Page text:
Update, April 30: After this story was published, a Kings County Supreme Court judge reversed the New York City Board of Elections’ decision and ordered Misba Abdin and Kimberly Council to appear on the primary ballot, along with Diaz.
Brooklyn, meet your next City Council member: Darma Diaz. At least, that’s the way things are looking, since as of Monday, the county party-backed candidate is the only one to qualify for the ballot in the June 23 Democratic primary for the 37th City Council District.
The district includes Cypress Hills, East New York and part of Bushwick. Four other candidates tried to get on the ballot, but were disqualified by the New York City Board of Elections on Wednesday for not turning in enough signatures. Those candidates are furious, and they may have a reason to be.
State election law says City Council candidates need to collect 900 valid signatures to appear on the ballot, but that’s superseded by the New York City Charter, which says they need 450 signatures. When Gov. Andrew Cuomo enacted an executive order saying that, because of the coronavirus, candidates only needed to collect 30% of the usual number of signatures, there was confusion over whether it applied to the City Council race at all. And if so, would it be 30% of 450? Of 900?
Attorneys for candidates Sandy Nurse and Kimberly Council argued they only needed 135 signatures – that is, 30% of 450. The board originally argued they needed 270 signatures – 30% of 900 – but then adopted a new argument that the executive order didn’t apply to the council race at all, and that candidates still needed 450 signatures. But the revision hardly mattered. Nurse, Council and candidates Misba Abdin and Rick Echevarria all submitted between 147 and 218 valid signatures – so their names were removed from the ballot.
Nurse, who has the support of high-powered progressives including Rep. Nydia Velázquez and the Working Families Party, is challenging the decision in court and has yet to receive a decision.
The stakes are high, since the winner of the primary is all but guaranteed to win in the November general, given the highly Democratic district. Complicating the matter, Nurse, Council and Abdin had already qualified for a special election originally scheduled for April 28, then moved to June 23. But Cuomo officially canceled that election Saturday, saying the seat would be empty until after the general election.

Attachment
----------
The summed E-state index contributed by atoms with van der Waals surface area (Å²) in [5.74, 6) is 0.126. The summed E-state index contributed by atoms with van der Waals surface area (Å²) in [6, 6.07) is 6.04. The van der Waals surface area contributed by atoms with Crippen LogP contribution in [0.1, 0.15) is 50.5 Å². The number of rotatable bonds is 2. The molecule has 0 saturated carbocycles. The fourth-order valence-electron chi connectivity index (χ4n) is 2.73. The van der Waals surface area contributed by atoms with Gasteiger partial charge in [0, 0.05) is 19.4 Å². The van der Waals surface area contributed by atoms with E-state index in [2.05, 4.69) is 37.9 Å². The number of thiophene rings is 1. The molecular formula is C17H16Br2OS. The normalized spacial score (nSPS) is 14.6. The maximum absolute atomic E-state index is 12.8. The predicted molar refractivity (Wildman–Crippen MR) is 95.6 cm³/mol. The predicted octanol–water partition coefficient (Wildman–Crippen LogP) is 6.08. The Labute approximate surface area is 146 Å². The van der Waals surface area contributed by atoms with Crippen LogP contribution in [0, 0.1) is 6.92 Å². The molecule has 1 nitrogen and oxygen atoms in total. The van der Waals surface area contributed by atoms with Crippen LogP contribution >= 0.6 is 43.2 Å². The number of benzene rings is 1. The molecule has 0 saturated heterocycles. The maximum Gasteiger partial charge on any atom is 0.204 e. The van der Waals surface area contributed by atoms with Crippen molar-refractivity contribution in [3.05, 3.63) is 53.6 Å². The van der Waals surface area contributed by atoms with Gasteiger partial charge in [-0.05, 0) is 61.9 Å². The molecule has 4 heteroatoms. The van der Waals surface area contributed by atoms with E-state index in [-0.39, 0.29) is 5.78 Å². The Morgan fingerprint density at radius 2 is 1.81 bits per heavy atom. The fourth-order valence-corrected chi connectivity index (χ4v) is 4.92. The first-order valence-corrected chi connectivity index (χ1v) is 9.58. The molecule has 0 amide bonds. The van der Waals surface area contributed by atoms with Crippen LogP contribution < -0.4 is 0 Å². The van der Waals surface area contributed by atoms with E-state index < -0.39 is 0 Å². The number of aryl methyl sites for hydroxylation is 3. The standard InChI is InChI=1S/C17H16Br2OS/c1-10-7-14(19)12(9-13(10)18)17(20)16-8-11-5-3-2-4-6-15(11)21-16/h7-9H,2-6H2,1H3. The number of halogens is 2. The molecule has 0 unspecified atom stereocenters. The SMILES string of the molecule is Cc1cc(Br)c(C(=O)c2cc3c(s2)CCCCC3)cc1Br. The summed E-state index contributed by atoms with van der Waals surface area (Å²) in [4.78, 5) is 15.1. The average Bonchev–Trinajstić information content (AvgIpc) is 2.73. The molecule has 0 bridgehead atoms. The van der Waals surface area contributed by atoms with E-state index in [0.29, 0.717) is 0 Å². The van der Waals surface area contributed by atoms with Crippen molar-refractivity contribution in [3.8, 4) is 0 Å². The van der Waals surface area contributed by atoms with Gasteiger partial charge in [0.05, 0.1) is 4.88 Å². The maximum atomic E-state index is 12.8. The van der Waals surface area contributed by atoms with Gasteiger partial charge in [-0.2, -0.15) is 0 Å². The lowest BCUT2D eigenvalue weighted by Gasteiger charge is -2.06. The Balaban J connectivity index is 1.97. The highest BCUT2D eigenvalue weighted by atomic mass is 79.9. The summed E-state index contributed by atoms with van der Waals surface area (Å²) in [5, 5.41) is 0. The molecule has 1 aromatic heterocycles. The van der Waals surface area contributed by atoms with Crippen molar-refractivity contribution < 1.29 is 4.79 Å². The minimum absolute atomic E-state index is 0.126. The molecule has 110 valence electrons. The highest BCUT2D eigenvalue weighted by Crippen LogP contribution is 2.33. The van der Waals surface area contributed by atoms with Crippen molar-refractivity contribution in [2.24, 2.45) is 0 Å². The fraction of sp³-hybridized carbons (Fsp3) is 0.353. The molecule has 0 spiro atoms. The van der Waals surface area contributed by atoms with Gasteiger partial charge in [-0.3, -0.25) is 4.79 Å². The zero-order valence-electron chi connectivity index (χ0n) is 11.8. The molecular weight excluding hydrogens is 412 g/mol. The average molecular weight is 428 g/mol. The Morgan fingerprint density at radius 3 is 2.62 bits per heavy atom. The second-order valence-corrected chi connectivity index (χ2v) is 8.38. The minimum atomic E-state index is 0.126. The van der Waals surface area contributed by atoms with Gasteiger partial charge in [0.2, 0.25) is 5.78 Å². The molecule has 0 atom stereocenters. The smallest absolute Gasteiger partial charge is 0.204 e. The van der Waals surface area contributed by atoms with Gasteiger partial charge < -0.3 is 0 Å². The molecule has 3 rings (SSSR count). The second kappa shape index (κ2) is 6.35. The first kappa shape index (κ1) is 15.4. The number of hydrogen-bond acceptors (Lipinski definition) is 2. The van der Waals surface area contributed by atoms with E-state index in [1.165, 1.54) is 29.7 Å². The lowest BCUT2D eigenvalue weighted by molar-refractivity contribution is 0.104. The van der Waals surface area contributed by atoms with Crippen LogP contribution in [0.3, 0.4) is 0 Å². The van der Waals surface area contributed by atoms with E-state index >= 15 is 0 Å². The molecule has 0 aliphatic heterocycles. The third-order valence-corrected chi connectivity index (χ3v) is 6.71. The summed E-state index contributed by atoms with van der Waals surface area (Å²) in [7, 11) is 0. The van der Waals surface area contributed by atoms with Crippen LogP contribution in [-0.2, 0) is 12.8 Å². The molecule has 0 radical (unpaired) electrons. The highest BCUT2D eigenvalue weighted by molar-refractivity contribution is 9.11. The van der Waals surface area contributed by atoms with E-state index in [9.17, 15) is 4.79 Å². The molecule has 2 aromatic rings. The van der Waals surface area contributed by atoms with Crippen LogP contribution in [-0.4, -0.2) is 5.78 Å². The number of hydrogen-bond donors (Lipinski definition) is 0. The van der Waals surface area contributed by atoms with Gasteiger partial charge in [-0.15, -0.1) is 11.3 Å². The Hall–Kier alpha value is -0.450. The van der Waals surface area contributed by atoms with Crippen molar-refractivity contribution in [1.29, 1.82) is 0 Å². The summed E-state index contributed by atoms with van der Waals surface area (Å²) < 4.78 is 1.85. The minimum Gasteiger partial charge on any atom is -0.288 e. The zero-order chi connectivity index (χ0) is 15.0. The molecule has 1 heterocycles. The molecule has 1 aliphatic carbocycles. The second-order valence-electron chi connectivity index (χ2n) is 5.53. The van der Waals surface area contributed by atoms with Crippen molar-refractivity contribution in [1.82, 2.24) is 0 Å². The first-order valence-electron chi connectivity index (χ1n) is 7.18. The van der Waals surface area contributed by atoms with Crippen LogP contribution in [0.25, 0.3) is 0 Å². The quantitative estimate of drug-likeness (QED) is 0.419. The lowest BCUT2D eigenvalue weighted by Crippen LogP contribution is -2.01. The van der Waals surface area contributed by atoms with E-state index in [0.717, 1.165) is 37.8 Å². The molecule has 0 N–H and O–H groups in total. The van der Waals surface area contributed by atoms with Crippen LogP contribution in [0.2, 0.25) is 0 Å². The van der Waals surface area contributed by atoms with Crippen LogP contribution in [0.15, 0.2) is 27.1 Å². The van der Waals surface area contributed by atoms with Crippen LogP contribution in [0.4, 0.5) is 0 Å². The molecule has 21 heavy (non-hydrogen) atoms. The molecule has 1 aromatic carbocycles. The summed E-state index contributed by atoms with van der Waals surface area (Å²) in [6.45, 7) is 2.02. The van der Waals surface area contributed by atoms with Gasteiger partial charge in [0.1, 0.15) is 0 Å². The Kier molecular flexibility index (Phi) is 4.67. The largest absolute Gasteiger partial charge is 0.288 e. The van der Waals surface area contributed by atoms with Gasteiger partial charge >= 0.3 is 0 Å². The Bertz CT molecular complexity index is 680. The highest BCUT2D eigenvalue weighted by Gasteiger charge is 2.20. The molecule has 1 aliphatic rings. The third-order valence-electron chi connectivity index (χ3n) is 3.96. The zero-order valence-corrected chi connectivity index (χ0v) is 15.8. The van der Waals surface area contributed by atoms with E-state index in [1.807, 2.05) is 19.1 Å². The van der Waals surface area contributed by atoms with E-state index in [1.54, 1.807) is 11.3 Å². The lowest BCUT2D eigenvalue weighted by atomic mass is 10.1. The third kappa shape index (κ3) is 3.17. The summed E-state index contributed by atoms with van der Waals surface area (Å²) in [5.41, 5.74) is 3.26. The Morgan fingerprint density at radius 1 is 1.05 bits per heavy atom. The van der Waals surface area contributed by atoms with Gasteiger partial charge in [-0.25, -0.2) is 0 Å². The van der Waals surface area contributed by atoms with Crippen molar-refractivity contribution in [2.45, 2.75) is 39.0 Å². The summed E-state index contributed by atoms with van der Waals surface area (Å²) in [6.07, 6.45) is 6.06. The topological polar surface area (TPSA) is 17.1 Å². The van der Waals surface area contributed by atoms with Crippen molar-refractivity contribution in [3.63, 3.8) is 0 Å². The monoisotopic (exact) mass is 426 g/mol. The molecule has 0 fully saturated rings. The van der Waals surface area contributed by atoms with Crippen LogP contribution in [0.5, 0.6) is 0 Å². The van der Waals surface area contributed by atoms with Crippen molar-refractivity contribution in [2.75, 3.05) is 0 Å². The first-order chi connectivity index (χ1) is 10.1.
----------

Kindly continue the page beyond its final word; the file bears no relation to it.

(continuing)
The disqualified City Council candidates are blaming the “machine” – the Kings County Democratic County Committee. As a district leader, Diaz sits on the party’s executive committee. The Brooklyn Dems’ leader, Assemblywoman Rodneyse Bichotte, has ardently supported the practice of petition challenges amid the pandemic, helping candidates like Diaz, despite calls from other Democrats to suspend challenges.
“This is really a new low for the Brooklyn County machine,” Nurse said at a video press conference on Tuesday. “My campaign stopped collecting signatures after we got the required amount because we were – and still are – scared.”
One voice that’s been relatively quiet during the dispute has been Diaz, who may become the next City Council member without having to campaign. City & State spoke with the 51-year-old social worker from Cypress Hills on Monday about how much she’s been helped by “the machine” and why her opponents are using the pandemic as “an excuse.”
As of Monday, you’re the only candidate who will be on the ballot for the 37th Council District in North Brooklyn, and unless something unexpected happens, you’ll be sworn in as the newest council member soon after the general election in November. Did you support the petition challenge before the Board of Elections that got four of your opponents kicked off the ballot?
I was challenged also. And I think it's important for that to be said. We submitted about 1,500 signatures. What I suspect is, they made a general objection, and when they saw the quality of our signatures, that's when perhaps they didn't move forward. As opposed to us, when we saw the quality of their signatures, we were pressed to move forward.